Vegas Seven

Review

  • concerts

    Scenes From Panic! At the Disco’s Homecoming Tour

    By Adam Christopher Smith

    Highlights from the hometown band's show at Mandalay Bay Events Center.

  • movies

    Saban’s Power Rangers Unsure of What It’s Morphin’ Into

    By Amber Sampson

    The reboot of the classic 1990s television series tries to pander to too many audiences at once.

  • movies

    Beauty and the Beast Stirs Nostalgia

    By Genevie Durano

    The motion picture recasts a spell it started 26 years ago

  • concerts

    Tenors of Rock Realize a Dream at Harrah’s

    By Heather Peterson

    Tenors of Rock didn't disappoint with their electrical energy and face-melting guitar solos

  • movies

    Silence in the Theater

    By Shannon Miller

    Those expecting a moralizing tale about the power of faith were disappointed.

  • stage

    Leslie Jones Transcends Barriers, Drums on Heads

    By Soni Brown

    She is much funnier doing stand-up than in any Saturday Night Live skit.

  • Review

    Million Dollar Quartet to open residency at Harrah’s in February

    By Cindi Moon Reed

    Editor's Note: With the news that the Million Dollar Quartet will begin a residency at Harrah's in February, we take a look back at a review from the touring version of the show that stopped by The Smith Center during the summer.

  • Review

    Cirque de Street Clothes

    By Melinda Sheckells

    Imagine Cirque du Soleil stripped down to its core, void of elaborate costumes, multimillion-dollar stages and special effects. Then take its acrobatic elements and set them to contemporary music such as hip-hop and dubstep. Bundle this up with a storyline that explores mental illness. This is PSY: Mind-Blowing Circus by Montreal-based theatrical group Les 7 Doigts de la Main (the seven fingers of the hand). The 10-year-old troupe made its Las Vegas debut on May 15-16 at The Smith Center for the Performing Arts.

  • Review

    The Color Purple

    By Cindi Moon Reed

    The informal rule of casino-housed production shows is that they last 90 minutes and have no intermission—primarily to minimize time away from gambling. The Smith Center for the Performing Arts has no such obligation. And right on cue, I had a few Pavlovian fidgets 90 minutes into the 145-minute musical (not counting the 15-minute intermission) The Color Purple. But whenever my muscles twitched, the fantastic performance pulled me back in.

  • Show Review

    Magic of Paris

    By

    Stefane Vanel’s Magic of Paris is an hourlong confection of a variety show. The Frenchman makes balls, coins and cards appear, reappear, float, flutter and dance in his hands. An endless snowfall of confetti rushes up from his hand and out across the crowd, where it drifts in a beam of stage light. A table levitates. A girl vanishes.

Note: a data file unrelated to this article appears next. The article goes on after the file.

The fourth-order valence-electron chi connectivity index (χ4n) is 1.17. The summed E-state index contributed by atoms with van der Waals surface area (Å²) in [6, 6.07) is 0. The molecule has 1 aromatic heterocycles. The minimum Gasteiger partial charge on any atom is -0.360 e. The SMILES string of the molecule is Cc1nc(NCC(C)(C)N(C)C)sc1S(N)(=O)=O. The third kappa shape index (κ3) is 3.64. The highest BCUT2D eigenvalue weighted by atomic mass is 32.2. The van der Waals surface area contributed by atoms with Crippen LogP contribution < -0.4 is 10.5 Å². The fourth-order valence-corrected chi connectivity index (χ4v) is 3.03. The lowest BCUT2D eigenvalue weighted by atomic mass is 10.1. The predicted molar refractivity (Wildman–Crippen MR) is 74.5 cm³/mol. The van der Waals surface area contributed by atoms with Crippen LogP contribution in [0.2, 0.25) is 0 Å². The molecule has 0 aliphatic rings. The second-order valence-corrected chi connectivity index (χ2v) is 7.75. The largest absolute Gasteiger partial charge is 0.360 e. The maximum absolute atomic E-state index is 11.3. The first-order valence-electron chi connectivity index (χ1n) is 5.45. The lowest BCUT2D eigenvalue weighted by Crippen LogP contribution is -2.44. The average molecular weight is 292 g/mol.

• Review

    Grandma Lee

    By

    The cantankerous sailor-mouthed coot is definitely not someone whom you’d want sitting across from you at Thanksgiving dinner. Which is, naturally, what makes the comedian so hilarious. She repeatedly stirs the cognitive dissonance generated when a stooped old lady weighing not much more than her age carefully eases her way onstage with the help of a four-footed cane, gingerly sits down on a stool in the spotlight, and proceeds to tell the audience the explicit sexual acts she’d like to repeatedly perform on the warm-up comics.

  • Review

    Absinthe

    By Jarret Keene

    April 1 was INDEED a day for foolishness and frivolity, marking another gala premiere night for a show on the Strip. Seats were jammed with casino execs, production insiders, local celebs and media in a—get this—tent situated between Serendipity 3 and Caesars Palace. That was my first clue that Absinthe will stand out in today’s Cirque-dominated entertainment scene.

  • Review

    Don Rickles

    By Jason Harris

    On March 20, the “Merchant of Venom,” Don Rickles, spit his fire at The Orleans Showroom audience, and they were delighted. While age (84) might have slowed him down physically, Rickles is still sharp and full of piss and vinegar. A Las Vegas headliner for 52 years, he still bobs and weaves across the stage energetically, although he does use his deteriorating physical condition to garner laughs. For example, he repeatedly dropped the microphone, and then stared down his orchestra’s bandleader, demanding he pick it up.

  • Review

    Whoopi Goldberg

    By Jason Harris

    On March 25, at the mostly full Treasure Island Theater, Whoopi Goldberg conducted what could be considered the entertainment version of a town hall meeting, while audience members (almost all women) seemed to throw comments at her after nearly every topic. Goldberg discussed everything from getting old, (“I can’t remember shit. Now when somebody approaches me, the first thing I ask is, ‘Did we sleep together,’”) to racism, celebrities and politics—sometimes all rolled into one.

  • Show Review

    Kathy Griffin

    No longer on the proverbial D-List, the two-time Emmy winning comedian now has the fame she once craved.